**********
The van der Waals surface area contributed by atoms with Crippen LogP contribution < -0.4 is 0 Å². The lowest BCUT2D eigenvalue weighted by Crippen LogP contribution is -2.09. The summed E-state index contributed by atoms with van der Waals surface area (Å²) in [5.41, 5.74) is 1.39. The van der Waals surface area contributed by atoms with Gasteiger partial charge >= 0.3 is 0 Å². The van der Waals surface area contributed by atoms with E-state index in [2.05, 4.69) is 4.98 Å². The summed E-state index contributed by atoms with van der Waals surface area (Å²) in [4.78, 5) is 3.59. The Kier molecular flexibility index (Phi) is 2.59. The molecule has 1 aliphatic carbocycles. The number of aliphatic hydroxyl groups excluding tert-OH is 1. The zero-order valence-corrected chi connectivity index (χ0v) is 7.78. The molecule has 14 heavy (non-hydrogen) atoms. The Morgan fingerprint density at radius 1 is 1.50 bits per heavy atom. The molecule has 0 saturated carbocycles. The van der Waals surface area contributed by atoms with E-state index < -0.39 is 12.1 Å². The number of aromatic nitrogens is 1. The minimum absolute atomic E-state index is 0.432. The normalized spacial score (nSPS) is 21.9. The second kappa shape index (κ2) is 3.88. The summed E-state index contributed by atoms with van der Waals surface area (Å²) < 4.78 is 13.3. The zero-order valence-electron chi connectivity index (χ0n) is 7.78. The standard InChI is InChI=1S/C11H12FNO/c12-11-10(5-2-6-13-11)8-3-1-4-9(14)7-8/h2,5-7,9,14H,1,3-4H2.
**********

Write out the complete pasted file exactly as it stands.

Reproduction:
The van der Waals surface area contributed by atoms with Crippen LogP contribution < -0.4 is 0 Å². The lowest BCUT2D eigenvalue weighted by Crippen LogP contribution is -2.09. The summed E-state index contributed by atoms with van der Waals surface area (Å²) in [5.41, 5.74) is 1.39. The van der Waals surface area contributed by atoms with Gasteiger partial charge >= 0.3 is 0 Å². The van der Waals surface area contributed by atoms with E-state index in [2.05, 4.69) is 4.98 Å². The summed E-state index contributed by atoms with van der Waals surface area (Å²) in [4.78, 5) is 3.59. The Kier molecular flexibility index (Phi) is 2.59. The molecule has 1 aliphatic carbocycles. The number of aliphatic hydroxyl groups excluding tert-OH is 1. The zero-order valence-corrected chi connectivity index (χ0v) is 7.78. The molecule has 14 heavy (non-hydrogen) atoms. The Morgan fingerprint density at radius 1 is 1.50 bits per heavy atom. The molecule has 0 saturated carbocycles. The van der Waals surface area contributed by atoms with E-state index < -0.39 is 12.1 Å². The number of aromatic nitrogens is 1. The minimum absolute atomic E-state index is 0.432. The normalized spacial score (nSPS) is 21.9. The second kappa shape index (κ2) is 3.88. The summed E-state index contributed by atoms with van der Waals surface area (Å²) < 4.78 is 13.3. The zero-order valence-electron chi connectivity index (χ0n) is 7.78. The standard InChI is InChI=1S/C11H12FNO/c12-11-10(5-2-6-13-11)8-3-1-4-9(14)7-8/h2,5-7,9,14H,1,3-4H2.